Theses Doctoral

The Future of the Jews: Planning for the Postwar Jewish World, 1939-1946

Rubin, Gil S.

This dissertation examines a key transformation in the history of Jewish nationalism in the 1940s - the decline of autonomist visions in Jewish national thought oriented toward Jewish life as a minority community in Eastern Europe, and the emergence of a Jewish ethnic-nation state in Palestine as the dominant mode of Jewish national expression. The main argument advanced in this dissertation is that this shift cannot be explained exclusively as a Jewish response to the Holocaust, but ought to situated as part of the larger process of the homogenization of the nation- state in East Central Europe during the war and in its immediate aftermath through genocide and ethnic cleansing, population transfers and the rejection of international norms regarding the protection of minorities. Drawing on a variety of archival and published sources in Hebrew, Yiddish and English, this study reconstructs the vibrant Jewish postwar planning scene in New- York, Palestine and London. From the start of the war tens of Jewish leaders and scholars, many whom had bee recent refugees from Europe, turned to plan for the Jewish future after the war. This dissertation examines how these Jewish leaders and thinkers grappled with the question of the future of the Jews as they debated whether Jews would be able reintegrate into Eastern Europe after the war, learned about the extermination of European Jewry and observed the ethnic transformation of the multiethnic East Central European landscape through wartime and postwar population transfers and ethnic cleansing.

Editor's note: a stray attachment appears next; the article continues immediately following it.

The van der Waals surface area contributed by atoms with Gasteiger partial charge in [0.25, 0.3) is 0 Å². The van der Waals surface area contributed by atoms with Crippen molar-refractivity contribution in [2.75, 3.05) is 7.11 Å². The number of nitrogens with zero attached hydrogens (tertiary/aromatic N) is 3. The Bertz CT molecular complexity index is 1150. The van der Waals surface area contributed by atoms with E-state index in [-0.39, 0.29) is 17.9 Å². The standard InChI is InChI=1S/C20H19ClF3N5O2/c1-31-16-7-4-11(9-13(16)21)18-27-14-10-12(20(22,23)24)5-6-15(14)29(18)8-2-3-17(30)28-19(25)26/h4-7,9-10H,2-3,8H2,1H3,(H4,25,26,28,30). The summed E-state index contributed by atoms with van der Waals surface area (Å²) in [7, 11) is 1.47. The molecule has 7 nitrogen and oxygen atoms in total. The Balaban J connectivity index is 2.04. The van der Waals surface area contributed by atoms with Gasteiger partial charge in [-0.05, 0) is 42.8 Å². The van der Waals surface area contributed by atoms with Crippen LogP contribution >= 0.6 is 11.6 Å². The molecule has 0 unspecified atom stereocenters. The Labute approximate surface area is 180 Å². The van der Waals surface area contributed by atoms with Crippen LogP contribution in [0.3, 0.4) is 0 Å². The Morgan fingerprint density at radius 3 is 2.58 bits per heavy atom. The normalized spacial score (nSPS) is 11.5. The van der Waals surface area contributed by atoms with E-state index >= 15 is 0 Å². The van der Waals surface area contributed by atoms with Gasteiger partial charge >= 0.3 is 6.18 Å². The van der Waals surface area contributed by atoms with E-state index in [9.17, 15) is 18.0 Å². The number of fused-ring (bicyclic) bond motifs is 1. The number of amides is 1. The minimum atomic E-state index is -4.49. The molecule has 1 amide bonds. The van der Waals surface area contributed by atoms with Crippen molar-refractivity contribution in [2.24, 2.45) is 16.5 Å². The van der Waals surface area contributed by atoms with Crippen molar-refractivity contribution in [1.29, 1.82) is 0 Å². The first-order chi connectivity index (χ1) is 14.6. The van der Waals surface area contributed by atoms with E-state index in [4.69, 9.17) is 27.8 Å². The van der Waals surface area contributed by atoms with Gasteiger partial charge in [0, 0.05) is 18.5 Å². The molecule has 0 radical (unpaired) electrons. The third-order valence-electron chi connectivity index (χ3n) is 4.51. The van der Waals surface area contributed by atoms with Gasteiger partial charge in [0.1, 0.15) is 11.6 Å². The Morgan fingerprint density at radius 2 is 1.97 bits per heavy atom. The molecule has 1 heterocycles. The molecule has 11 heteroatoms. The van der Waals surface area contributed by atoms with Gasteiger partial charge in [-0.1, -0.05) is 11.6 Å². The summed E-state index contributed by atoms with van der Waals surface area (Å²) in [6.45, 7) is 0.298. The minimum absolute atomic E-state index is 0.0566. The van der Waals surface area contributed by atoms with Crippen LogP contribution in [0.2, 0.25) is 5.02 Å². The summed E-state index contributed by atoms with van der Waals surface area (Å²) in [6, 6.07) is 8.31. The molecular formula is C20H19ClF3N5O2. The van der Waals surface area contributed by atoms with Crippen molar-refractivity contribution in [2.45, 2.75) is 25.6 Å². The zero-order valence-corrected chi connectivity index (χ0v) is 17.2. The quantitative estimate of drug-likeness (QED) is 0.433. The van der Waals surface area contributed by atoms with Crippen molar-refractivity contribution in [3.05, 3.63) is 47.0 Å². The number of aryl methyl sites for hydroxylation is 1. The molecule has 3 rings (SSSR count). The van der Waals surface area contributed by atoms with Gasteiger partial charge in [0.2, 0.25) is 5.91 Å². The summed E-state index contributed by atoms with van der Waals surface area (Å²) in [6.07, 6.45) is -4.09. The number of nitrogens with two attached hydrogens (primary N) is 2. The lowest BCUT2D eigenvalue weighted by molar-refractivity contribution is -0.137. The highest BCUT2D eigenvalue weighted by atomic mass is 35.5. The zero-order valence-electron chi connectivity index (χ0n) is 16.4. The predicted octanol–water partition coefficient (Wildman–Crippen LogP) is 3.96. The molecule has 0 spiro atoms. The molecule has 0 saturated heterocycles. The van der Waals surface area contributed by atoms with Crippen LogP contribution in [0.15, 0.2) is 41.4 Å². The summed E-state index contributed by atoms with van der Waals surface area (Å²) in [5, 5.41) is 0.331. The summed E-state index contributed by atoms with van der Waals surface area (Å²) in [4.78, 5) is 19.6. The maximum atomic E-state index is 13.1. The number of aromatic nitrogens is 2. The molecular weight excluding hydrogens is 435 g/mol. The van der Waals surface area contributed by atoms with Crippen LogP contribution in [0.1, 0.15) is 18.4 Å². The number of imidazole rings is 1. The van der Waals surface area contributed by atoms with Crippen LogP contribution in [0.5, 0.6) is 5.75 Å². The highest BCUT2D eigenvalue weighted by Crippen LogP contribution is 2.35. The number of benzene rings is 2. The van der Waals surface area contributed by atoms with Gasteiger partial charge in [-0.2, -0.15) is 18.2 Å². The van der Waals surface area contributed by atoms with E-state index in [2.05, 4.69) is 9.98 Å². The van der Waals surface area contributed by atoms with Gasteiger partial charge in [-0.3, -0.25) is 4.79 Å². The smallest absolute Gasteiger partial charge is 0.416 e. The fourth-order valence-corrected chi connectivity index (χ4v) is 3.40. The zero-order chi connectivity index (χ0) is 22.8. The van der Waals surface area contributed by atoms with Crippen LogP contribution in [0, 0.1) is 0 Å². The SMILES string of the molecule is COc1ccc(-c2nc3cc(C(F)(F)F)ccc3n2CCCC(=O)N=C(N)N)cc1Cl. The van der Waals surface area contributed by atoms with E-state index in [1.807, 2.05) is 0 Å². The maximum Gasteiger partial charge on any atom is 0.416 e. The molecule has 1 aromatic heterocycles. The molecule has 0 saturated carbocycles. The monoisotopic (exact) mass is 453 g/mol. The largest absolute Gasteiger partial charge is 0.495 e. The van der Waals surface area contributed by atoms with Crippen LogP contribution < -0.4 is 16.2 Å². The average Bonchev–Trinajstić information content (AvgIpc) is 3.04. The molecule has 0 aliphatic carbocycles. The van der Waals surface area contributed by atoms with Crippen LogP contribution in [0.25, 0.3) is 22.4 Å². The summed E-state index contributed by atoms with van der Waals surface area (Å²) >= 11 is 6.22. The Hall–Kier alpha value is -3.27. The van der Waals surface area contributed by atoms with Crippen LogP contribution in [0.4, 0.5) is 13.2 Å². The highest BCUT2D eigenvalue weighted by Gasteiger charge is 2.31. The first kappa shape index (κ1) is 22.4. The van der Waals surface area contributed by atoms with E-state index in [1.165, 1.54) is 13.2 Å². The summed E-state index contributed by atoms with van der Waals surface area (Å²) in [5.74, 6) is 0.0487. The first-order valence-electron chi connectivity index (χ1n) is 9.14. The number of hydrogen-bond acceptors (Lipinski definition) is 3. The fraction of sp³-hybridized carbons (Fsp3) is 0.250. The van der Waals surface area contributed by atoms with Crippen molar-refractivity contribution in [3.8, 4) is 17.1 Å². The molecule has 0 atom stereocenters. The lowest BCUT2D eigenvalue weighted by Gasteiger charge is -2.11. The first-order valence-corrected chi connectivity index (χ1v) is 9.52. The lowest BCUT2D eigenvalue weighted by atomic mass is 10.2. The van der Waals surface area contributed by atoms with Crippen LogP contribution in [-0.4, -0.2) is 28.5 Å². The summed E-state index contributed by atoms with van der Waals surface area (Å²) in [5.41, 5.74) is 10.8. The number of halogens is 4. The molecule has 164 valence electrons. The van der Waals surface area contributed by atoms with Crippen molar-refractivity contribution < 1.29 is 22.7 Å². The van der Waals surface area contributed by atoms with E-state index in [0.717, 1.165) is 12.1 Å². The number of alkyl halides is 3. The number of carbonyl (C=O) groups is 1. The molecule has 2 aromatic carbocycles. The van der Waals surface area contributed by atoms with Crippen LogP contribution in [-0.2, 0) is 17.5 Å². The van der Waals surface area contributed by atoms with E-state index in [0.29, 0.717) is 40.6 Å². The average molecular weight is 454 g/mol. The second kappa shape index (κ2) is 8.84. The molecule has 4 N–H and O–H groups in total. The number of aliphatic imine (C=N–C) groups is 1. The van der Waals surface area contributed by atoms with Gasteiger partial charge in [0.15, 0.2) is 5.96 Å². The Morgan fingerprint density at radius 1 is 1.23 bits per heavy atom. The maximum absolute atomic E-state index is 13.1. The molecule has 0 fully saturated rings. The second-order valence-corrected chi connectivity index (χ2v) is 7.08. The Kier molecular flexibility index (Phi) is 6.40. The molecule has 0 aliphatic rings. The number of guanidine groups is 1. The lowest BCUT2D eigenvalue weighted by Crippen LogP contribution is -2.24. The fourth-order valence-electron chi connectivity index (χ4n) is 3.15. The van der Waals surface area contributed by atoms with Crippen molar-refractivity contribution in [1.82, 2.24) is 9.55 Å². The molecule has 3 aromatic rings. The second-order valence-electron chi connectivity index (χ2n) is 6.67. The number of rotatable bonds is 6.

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More About This Work

Academic Units
Thesis Advisors
Stanislawski, Michael
Ph.D., Columbia University
Published Here
October 3, 2017